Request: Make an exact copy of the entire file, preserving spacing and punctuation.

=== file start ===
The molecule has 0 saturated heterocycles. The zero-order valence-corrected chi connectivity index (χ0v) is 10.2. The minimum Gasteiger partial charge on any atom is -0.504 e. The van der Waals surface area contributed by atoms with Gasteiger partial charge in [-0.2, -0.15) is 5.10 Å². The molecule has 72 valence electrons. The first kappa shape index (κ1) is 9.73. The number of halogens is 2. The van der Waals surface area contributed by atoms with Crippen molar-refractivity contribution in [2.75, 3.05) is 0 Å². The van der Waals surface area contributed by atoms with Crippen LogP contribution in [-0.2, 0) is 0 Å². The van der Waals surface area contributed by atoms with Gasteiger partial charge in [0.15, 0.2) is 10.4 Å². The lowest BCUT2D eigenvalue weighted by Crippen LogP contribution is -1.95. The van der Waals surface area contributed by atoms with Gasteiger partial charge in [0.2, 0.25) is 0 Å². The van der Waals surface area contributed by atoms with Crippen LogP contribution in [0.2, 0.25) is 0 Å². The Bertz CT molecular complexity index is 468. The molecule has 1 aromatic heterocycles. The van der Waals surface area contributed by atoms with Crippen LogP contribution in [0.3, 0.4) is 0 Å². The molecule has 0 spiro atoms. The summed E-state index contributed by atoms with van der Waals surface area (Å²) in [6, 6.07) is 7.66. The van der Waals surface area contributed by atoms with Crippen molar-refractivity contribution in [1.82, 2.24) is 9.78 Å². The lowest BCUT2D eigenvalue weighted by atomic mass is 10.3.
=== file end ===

The molecule has 0 saturated heterocycles. The zero-order valence-corrected chi connectivity index (χ0v) is 10.2. The minimum Gasteiger partial charge on any atom is -0.504 e. The van der Waals surface area contributed by atoms with Gasteiger partial charge in [-0.2, -0.15) is 5.10 Å². The molecule has 72 valence electrons. The first kappa shape index (κ1) is 9.73. The number of halogens is 2. The van der Waals surface area contributed by atoms with Crippen molar-refractivity contribution in [2.75, 3.05) is 0 Å². The van der Waals surface area contributed by atoms with Crippen LogP contribution in [-0.2, 0) is 0 Å². The van der Waals surface area contributed by atoms with Gasteiger partial charge in [0.15, 0.2) is 10.4 Å². The lowest BCUT2D eigenvalue weighted by Crippen LogP contribution is -1.95. The van der Waals surface area contributed by atoms with Gasteiger partial charge in [0.2, 0.25) is 0 Å². The van der Waals surface area contributed by atoms with Crippen LogP contribution in [0.2, 0.25) is 0 Å². The Bertz CT molecular complexity index is 468. The molecule has 1 aromatic heterocycles. The van der Waals surface area contributed by atoms with Crippen LogP contribution in [0.3, 0.4) is 0 Å². The molecule has 0 spiro atoms. The summed E-state index contributed by atoms with van der Waals surface area (Å²) in [6, 6.07) is 7.66. The van der Waals surface area contributed by atoms with Crippen molar-refractivity contribution in [1.82, 2.24) is 9.78 Å². The lowest BCUT2D eigenvalue weighted by atomic mass is 10.3.